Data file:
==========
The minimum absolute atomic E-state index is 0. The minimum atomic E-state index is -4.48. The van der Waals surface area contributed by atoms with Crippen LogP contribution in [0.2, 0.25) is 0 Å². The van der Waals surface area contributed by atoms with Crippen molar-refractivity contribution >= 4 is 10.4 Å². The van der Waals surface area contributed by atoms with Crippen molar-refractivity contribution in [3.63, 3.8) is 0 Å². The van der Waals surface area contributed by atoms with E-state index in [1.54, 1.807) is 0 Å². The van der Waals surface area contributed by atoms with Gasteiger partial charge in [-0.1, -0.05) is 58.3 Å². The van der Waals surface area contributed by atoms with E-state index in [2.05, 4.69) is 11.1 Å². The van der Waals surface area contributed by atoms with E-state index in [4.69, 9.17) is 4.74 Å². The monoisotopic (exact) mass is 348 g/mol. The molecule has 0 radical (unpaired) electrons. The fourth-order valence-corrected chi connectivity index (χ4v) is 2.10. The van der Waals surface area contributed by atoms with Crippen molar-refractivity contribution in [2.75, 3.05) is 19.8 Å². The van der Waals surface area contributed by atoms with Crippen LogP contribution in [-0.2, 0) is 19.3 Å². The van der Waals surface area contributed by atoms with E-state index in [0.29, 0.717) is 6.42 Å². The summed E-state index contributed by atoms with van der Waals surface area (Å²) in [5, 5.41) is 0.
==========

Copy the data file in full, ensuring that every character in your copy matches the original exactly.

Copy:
The minimum absolute atomic E-state index is 0. The minimum atomic E-state index is -4.48. The van der Waals surface area contributed by atoms with Crippen LogP contribution in [0.2, 0.25) is 0 Å². The van der Waals surface area contributed by atoms with Crippen molar-refractivity contribution >= 4 is 10.4 Å². The van der Waals surface area contributed by atoms with Crippen molar-refractivity contribution in [3.63, 3.8) is 0 Å². The van der Waals surface area contributed by atoms with E-state index in [1.54, 1.807) is 0 Å². The van der Waals surface area contributed by atoms with Gasteiger partial charge in [-0.1, -0.05) is 58.3 Å². The van der Waals surface area contributed by atoms with E-state index in [2.05, 4.69) is 11.1 Å². The van der Waals surface area contributed by atoms with E-state index in [4.69, 9.17) is 4.74 Å². The monoisotopic (exact) mass is 348 g/mol. The molecule has 0 radical (unpaired) electrons. The fourth-order valence-corrected chi connectivity index (χ4v) is 2.10. The van der Waals surface area contributed by atoms with Crippen molar-refractivity contribution in [2.75, 3.05) is 19.8 Å². The van der Waals surface area contributed by atoms with Crippen LogP contribution in [-0.2, 0) is 19.3 Å². The van der Waals surface area contributed by atoms with E-state index in [0.29, 0.717) is 6.42 Å². The summed E-state index contributed by atoms with van der Waals surface area (Å²) in [5, 5.41) is 0.